Gerber has come out with the Back Paxe small ax. Before I get into the overall performance of their ax, I want to clear up some misunderstanding of what axes and hatchets are for. Today, there are so many hybrid models and so I believe this has caused some of the confusion.
A hatchet shouldn’t be confused with a hand ax. A hatchet technically is an ax yet it has a hammer-head or a butt on the back-side of the blade while an ax should not. A hand ax has a broad flat area, like a wedge shape, and without the v-shape cut out of the blade. Why is this important to know?
The clean, thick, wedge-shape of the ax allows it to cut wood logs more easily than the hatchet. The hatchet can be used to cut logs too but with its v-tapered head is better put to use hewing logs into smaller pieces, or for splitting kindling into smaller sections.
An ax, generally will have a heavier head and a longer handle, but this is not always true. An ax can have the same length handle as a hatchet.
A hatchet, though similar in shape to an ax, tends to have a leaner head and thinner blade. It’s original intended purpose was to be a step-up from a utility knife for doing cutting, chopping and slicing. In fact, the hatchet is closer to it’s lighter-weight cousin the tomahawk.
A hatchet really is a light-weight ax. It could be used to cut through bone or cartilage when handling carcasses and for cutting kindling or saplings. In a sense, a hatchet is an all-purpose utility tool, whereas an ax was used for battle or for forestry. This is not to say that an ax couldn’t be used as a utility tool. You can find axes with longer handles, such as a two-handed ax, but it’s likely you would not find a hatchet with a long handle.
Now, here’s where the confusion starts. I currently own the Gerber small ax called a Back Paxe Ax . The ax head is certainly wedge-shaped but the shoulder of the ax is inset, and contributes to the butt of the ax being more like a hammer-head protrusion. It still looks like a standard ax, but acts like a hatchet as well. Plastic, such as fiberglass, can be manipulated better than wood and I think this “hybrid” tool is a pretty good creation by Gerber.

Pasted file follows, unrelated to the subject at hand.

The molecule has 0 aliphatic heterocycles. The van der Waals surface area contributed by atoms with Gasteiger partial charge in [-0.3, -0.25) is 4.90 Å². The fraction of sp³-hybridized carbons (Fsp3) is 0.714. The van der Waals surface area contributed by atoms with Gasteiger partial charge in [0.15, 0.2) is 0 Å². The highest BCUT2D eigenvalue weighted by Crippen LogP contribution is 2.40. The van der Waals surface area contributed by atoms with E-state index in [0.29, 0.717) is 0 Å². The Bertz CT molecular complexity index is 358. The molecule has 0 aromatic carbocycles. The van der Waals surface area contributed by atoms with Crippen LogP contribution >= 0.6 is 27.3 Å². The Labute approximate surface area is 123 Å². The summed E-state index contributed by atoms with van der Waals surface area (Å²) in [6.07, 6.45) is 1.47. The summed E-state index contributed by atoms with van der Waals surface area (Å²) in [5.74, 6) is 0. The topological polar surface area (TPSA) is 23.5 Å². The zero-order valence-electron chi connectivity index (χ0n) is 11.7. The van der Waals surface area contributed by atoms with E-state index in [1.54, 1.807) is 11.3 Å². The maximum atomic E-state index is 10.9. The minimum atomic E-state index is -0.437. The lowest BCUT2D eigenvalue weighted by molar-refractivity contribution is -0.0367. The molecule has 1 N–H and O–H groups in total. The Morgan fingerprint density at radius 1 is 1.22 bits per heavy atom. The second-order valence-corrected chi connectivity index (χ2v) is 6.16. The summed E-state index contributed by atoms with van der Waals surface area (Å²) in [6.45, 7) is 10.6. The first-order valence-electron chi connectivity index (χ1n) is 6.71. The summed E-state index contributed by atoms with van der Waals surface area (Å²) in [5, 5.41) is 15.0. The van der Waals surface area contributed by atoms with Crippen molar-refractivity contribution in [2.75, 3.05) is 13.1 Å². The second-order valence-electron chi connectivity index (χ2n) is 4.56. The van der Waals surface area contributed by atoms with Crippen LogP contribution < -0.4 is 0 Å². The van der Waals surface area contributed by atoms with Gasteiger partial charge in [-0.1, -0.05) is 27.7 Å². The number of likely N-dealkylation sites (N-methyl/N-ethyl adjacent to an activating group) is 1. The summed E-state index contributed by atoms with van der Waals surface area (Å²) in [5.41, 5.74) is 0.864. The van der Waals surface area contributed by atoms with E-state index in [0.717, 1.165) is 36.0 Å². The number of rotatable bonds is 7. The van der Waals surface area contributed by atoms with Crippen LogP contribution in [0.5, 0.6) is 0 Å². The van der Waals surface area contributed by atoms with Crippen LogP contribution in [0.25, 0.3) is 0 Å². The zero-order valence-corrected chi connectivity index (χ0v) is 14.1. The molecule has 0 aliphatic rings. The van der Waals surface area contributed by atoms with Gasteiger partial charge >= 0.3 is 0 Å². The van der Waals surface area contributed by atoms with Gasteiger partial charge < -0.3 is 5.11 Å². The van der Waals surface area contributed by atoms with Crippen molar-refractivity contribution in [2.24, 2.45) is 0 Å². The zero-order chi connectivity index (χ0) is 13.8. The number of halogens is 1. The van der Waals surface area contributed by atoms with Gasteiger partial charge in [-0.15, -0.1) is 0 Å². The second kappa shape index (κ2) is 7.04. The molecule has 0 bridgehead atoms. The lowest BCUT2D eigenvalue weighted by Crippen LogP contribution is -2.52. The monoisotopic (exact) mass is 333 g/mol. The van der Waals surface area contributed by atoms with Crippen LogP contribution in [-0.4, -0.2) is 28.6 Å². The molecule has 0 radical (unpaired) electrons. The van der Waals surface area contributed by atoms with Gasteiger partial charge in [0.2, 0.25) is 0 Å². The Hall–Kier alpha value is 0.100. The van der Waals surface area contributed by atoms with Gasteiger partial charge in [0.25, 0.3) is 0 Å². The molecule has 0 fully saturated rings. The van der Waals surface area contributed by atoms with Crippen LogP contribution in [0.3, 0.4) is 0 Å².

Gerber has come out with a Bear Grylls hatchet, but other than the rubberized handle for the hatchet, the Back Paxe ax is nearly indistinguishable from the hatchet. Does it really matter? In then end we buy cool-looking survival stuff for their utility and not for a history lesson. Right?
The Back Paxe Ax has a very strong, light weight head and it is very razor-sharp. I had my boys cut down the saplings behind our home and they put this Gerber ax to good use. This Paxe ax has remained sharp for years. It also has a sturdy handle with a hole at the base to attach a lanyard. Smart.
In the photo you might notice the rectangular striking surface on the head of this ax. You can pound down tent stakes, or use this to whack something open. Very useful. Some people have stated this ax is worthless to chop logs because the handle is too short. I would agree that the handle is too short for an ax and actually would term this a hatchet. If you are looking to chop wood then take a look at some of the really well-built axes on the market.
Lastly, the sheath can be affixed to your belt or backpack. I have had mine for over 6 years now and it has put up with my abuse. This is something I can easily hang to my belt when I’m camping. I actually don’t need a hatchet because this ax does the job of both.
Here’s two pictures I made to leave you some additional info on purchasing an axe.
Products from Amazon.com
- Price: $199.97
- Price: Check on Amazon
- Price: $219.75Was: $229.00
- Price: $189.75
- Price: $158.95
- Price: $169.00
- Price: $148.00